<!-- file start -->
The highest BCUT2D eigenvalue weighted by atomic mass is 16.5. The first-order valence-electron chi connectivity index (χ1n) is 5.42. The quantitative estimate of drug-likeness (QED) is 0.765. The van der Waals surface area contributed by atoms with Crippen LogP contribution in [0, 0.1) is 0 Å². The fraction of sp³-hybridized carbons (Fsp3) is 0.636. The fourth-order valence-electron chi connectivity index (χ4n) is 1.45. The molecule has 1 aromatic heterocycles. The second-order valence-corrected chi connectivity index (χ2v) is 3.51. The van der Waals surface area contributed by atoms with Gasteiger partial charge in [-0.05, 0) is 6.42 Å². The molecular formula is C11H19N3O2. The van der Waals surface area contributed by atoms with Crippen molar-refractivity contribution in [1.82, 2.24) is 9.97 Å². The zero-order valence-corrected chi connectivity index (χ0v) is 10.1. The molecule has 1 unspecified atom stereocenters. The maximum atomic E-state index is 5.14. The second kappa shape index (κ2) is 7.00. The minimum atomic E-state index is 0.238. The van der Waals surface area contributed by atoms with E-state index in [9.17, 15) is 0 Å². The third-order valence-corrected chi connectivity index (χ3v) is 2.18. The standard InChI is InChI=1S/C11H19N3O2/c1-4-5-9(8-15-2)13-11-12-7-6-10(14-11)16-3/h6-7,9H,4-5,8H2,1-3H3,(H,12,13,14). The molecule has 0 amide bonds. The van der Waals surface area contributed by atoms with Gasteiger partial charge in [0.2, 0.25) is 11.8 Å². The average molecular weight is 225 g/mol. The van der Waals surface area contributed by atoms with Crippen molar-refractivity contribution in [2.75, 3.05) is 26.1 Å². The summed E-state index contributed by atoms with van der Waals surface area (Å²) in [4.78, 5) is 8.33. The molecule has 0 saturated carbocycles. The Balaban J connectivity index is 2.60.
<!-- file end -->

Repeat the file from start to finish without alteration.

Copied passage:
The highest BCUT2D eigenvalue weighted by atomic mass is 16.5. The first-order valence-electron chi connectivity index (χ1n) is 5.42. The quantitative estimate of drug-likeness (QED) is 0.765. The van der Waals surface area contributed by atoms with Crippen LogP contribution in [0, 0.1) is 0 Å². The fraction of sp³-hybridized carbons (Fsp3) is 0.636. The fourth-order valence-electron chi connectivity index (χ4n) is 1.45. The molecule has 1 aromatic heterocycles. The second-order valence-corrected chi connectivity index (χ2v) is 3.51. The van der Waals surface area contributed by atoms with Gasteiger partial charge in [-0.05, 0) is 6.42 Å². The molecular formula is C11H19N3O2. The van der Waals surface area contributed by atoms with Crippen molar-refractivity contribution in [1.82, 2.24) is 9.97 Å². The zero-order valence-corrected chi connectivity index (χ0v) is 10.1. The molecule has 1 unspecified atom stereocenters. The maximum atomic E-state index is 5.14. The second kappa shape index (κ2) is 7.00. The minimum atomic E-state index is 0.238. The van der Waals surface area contributed by atoms with E-state index in [9.17, 15) is 0 Å². The third-order valence-corrected chi connectivity index (χ3v) is 2.18. The standard InChI is InChI=1S/C11H19N3O2/c1-4-5-9(8-15-2)13-11-12-7-6-10(14-11)16-3/h6-7,9H,4-5,8H2,1-3H3,(H,12,13,14). The molecule has 0 amide bonds. The van der Waals surface area contributed by atoms with Gasteiger partial charge in [0.2, 0.25) is 11.8 Å². The average molecular weight is 225 g/mol. The van der Waals surface area contributed by atoms with Crippen molar-refractivity contribution in [2.75, 3.05) is 26.1 Å². The summed E-state index contributed by atoms with van der Waals surface area (Å²) in [4.78, 5) is 8.33. The molecule has 0 saturated carbocycles. The Balaban J connectivity index is 2.60.